id: 05629242
dt: b
an: 2014a.00859
au: Erickson, Martin
ti: Pearls of discrete mathematics.
so: Discrete Mathematics and its Applications. Boca Raton, FL: CRC Press (ISBN
978-1-4398-1616-5/pbk). x, 270~p. (2010).
py: 2010
pu: Boca Raton, FL: CRC Press
la: EN
cc: N70 K20 K50 M40 M50 F60
ut: discrete mathematics; counting; combinatorics; discrete probability; number
theory; information theory; games; algorithms
ci:
li:
ab: In this wide ranging introduction to discrete mathematics the author covers
a broad variety of subjects in an entertaining manner. The twenty-four
chapters are divided into eight topics; Counting (basic, intermediate
and advanced), Discrete probability, Number theory, Information theory,
Games and Algorithms. The counting topics, which occupy the first nine
chapters of the book, covers basic material like subsets of a set,
Pascalâ€™s triangle, binomial coefficient identities, recurrence
relations, and generating functions, as well as some more unusual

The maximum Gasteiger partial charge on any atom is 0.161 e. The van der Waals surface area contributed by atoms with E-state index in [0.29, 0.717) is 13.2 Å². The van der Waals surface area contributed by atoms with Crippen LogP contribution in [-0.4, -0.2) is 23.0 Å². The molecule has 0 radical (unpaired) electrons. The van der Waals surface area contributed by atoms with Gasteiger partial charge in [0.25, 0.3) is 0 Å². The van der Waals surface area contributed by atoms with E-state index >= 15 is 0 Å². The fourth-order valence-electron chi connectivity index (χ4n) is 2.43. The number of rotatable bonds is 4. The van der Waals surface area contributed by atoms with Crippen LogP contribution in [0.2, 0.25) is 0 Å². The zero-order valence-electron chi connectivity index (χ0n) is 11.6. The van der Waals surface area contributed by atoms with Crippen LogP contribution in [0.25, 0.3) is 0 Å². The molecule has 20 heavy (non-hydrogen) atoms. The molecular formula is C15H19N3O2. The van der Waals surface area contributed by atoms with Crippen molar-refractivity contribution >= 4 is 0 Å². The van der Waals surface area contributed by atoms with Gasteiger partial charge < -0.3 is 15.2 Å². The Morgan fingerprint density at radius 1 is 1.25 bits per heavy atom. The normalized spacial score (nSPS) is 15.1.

material like the enumeration of incongruent integer triangles.
Thereafter the remaining topics are each divided into three chapters.
Every chapter begins with a mathematical teaser, representing a
particularly elegant or surprising result. The book is intended to be
suitable for self-study, as well as for a topics course. Chapters are
kept short, ranging in length from two to about ten pages to facilitate
use for self-study purposes. Numerous concrete examples are explored,
with theory being introduced as it is needed. At the end of each
chapter we find many exercises, ranging in difficulty from easy to
challenging, with hints or solutions provided at the back of the book.
Various interesting problems are included that would not normally be
covered in an introductory course. Some examples include, Rook and
Queen paths, Shannonâ€™s theorems of information theory,
higher-dimensional tic-tac-toe, and an algorithm for solving Sudoku
puzzles. The author has a background of over twenty-five years of
teaching experience, which guides his concrete approach to the material
by way of intriguing examples. Some of the exercises seem quite hard,
particularly in view of the brevity of the material presented in each
chapter, so the reader may wish to supplement his or her studies by
using this book in conjunction with a more standard textbook in
discrete mathematics or combinatorics. Similarly, an instructor of a
course may wish to use this book for enrichment, together with an
introductory book that has more emphasis on theorems and proofs.
rv: Arnold Knopfmacher (Johannesburg)